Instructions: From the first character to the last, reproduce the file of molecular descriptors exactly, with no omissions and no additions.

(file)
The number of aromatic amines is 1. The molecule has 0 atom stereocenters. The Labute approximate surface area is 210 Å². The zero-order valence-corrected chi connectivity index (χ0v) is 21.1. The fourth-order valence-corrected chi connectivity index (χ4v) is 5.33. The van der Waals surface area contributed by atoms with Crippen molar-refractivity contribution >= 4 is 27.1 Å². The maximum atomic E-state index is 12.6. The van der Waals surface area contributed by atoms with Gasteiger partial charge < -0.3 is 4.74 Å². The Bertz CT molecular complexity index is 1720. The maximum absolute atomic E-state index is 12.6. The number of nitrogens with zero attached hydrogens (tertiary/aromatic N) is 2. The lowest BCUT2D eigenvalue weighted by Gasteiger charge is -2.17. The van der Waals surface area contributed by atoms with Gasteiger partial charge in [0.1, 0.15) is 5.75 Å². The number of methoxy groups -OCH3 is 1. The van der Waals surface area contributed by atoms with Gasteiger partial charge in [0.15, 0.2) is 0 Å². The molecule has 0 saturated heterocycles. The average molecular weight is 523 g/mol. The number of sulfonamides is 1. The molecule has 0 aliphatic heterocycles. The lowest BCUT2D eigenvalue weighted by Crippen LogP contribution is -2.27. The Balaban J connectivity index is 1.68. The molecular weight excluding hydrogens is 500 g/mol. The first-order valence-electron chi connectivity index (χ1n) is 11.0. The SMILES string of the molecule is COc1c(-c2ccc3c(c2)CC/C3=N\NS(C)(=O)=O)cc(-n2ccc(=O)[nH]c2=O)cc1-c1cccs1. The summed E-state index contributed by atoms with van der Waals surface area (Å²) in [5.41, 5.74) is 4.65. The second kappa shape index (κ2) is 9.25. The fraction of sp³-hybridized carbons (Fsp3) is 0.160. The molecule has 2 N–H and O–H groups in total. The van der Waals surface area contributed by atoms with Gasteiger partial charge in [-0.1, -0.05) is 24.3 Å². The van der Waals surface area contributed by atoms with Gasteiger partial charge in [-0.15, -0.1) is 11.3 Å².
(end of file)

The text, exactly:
The number of aromatic amines is 1. The molecule has 0 atom stereocenters. The Labute approximate surface area is 210 Å². The zero-order valence-corrected chi connectivity index (χ0v) is 21.1. The fourth-order valence-corrected chi connectivity index (χ4v) is 5.33. The van der Waals surface area contributed by atoms with Crippen molar-refractivity contribution >= 4 is 27.1 Å². The maximum atomic E-state index is 12.6. The van der Waals surface area contributed by atoms with Gasteiger partial charge < -0.3 is 4.74 Å². The Bertz CT molecular complexity index is 1720. The maximum absolute atomic E-state index is 12.6. The number of nitrogens with zero attached hydrogens (tertiary/aromatic N) is 2. The lowest BCUT2D eigenvalue weighted by Gasteiger charge is -2.17. The van der Waals surface area contributed by atoms with Gasteiger partial charge in [0.1, 0.15) is 5.75 Å². The number of methoxy groups -OCH3 is 1. The van der Waals surface area contributed by atoms with Gasteiger partial charge in [0.15, 0.2) is 0 Å². The molecule has 0 saturated heterocycles. The average molecular weight is 523 g/mol. The number of sulfonamides is 1. The molecule has 0 aliphatic heterocycles. The lowest BCUT2D eigenvalue weighted by Crippen LogP contribution is -2.27. The Balaban J connectivity index is 1.68. The molecular weight excluding hydrogens is 500 g/mol. The first-order valence-electron chi connectivity index (χ1n) is 11.0. The SMILES string of the molecule is COc1c(-c2ccc3c(c2)CC/C3=N\NS(C)(=O)=O)cc(-n2ccc(=O)[nH]c2=O)cc1-c1cccs1. The summed E-state index contributed by atoms with van der Waals surface area (Å²) in [5.41, 5.74) is 4.65. The second kappa shape index (κ2) is 9.25. The fraction of sp³-hybridized carbons (Fsp3) is 0.160. The molecule has 2 N–H and O–H groups in total. The van der Waals surface area contributed by atoms with Gasteiger partial charge in [-0.1, -0.05) is 24.3 Å². The van der Waals surface area contributed by atoms with Gasteiger partial charge in [-0.15, -0.1) is 11.3 Å².